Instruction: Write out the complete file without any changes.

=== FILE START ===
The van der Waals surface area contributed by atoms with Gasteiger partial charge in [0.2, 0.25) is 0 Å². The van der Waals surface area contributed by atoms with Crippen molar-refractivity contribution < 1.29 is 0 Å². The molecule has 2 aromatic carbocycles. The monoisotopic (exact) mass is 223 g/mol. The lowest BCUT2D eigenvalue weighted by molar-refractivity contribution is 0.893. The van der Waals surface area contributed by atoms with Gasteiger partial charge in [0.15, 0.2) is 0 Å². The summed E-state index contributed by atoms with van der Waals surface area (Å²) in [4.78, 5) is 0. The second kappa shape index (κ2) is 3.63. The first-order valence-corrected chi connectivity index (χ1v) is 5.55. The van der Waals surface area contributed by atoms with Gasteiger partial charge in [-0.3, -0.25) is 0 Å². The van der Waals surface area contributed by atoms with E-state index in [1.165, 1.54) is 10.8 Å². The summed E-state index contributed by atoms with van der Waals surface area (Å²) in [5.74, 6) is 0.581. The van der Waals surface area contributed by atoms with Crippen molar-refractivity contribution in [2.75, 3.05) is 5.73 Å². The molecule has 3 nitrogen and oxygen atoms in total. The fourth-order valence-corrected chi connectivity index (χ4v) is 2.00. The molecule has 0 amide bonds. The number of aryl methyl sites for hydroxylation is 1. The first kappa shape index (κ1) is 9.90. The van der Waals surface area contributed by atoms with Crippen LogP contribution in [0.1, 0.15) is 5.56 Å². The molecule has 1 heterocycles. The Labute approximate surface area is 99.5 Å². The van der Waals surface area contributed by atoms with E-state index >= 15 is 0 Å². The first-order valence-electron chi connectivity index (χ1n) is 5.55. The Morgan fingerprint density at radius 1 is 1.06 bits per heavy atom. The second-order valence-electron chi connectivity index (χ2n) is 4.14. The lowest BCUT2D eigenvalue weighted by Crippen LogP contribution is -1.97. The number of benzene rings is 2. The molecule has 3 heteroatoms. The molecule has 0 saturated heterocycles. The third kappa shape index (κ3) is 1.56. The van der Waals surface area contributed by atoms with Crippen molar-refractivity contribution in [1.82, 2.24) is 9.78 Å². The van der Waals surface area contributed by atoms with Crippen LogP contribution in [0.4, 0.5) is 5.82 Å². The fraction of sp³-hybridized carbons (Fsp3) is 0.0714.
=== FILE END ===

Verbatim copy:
The van der Waals surface area contributed by atoms with Gasteiger partial charge in [0.2, 0.25) is 0 Å². The van der Waals surface area contributed by atoms with Crippen molar-refractivity contribution < 1.29 is 0 Å². The molecule has 2 aromatic carbocycles. The monoisotopic (exact) mass is 223 g/mol. The lowest BCUT2D eigenvalue weighted by molar-refractivity contribution is 0.893. The van der Waals surface area contributed by atoms with Gasteiger partial charge in [0.15, 0.2) is 0 Å². The summed E-state index contributed by atoms with van der Waals surface area (Å²) in [4.78, 5) is 0. The second kappa shape index (κ2) is 3.63. The first-order valence-corrected chi connectivity index (χ1v) is 5.55. The van der Waals surface area contributed by atoms with Gasteiger partial charge in [-0.3, -0.25) is 0 Å². The van der Waals surface area contributed by atoms with E-state index in [1.165, 1.54) is 10.8 Å². The summed E-state index contributed by atoms with van der Waals surface area (Å²) in [5.74, 6) is 0.581. The van der Waals surface area contributed by atoms with Crippen molar-refractivity contribution in [2.75, 3.05) is 5.73 Å². The molecule has 3 nitrogen and oxygen atoms in total. The fourth-order valence-corrected chi connectivity index (χ4v) is 2.00. The molecule has 0 amide bonds. The number of aryl methyl sites for hydroxylation is 1. The first kappa shape index (κ1) is 9.90. The van der Waals surface area contributed by atoms with Crippen LogP contribution in [0.1, 0.15) is 5.56 Å². The molecule has 1 heterocycles. The Labute approximate surface area is 99.5 Å². The van der Waals surface area contributed by atoms with E-state index >= 15 is 0 Å². The first-order valence-electron chi connectivity index (χ1n) is 5.55. The Morgan fingerprint density at radius 1 is 1.06 bits per heavy atom. The second-order valence-electron chi connectivity index (χ2n) is 4.14. The lowest BCUT2D eigenvalue weighted by Crippen LogP contribution is -1.97. The number of benzene rings is 2. The molecule has 3 heteroatoms. The molecule has 0 saturated heterocycles. The third kappa shape index (κ3) is 1.56. The van der Waals surface area contributed by atoms with Crippen molar-refractivity contribution in [1.82, 2.24) is 9.78 Å². The van der Waals surface area contributed by atoms with Crippen LogP contribution in [0.4, 0.5) is 5.82 Å². The fraction of sp³-hybridized carbons (Fsp3) is 0.0714.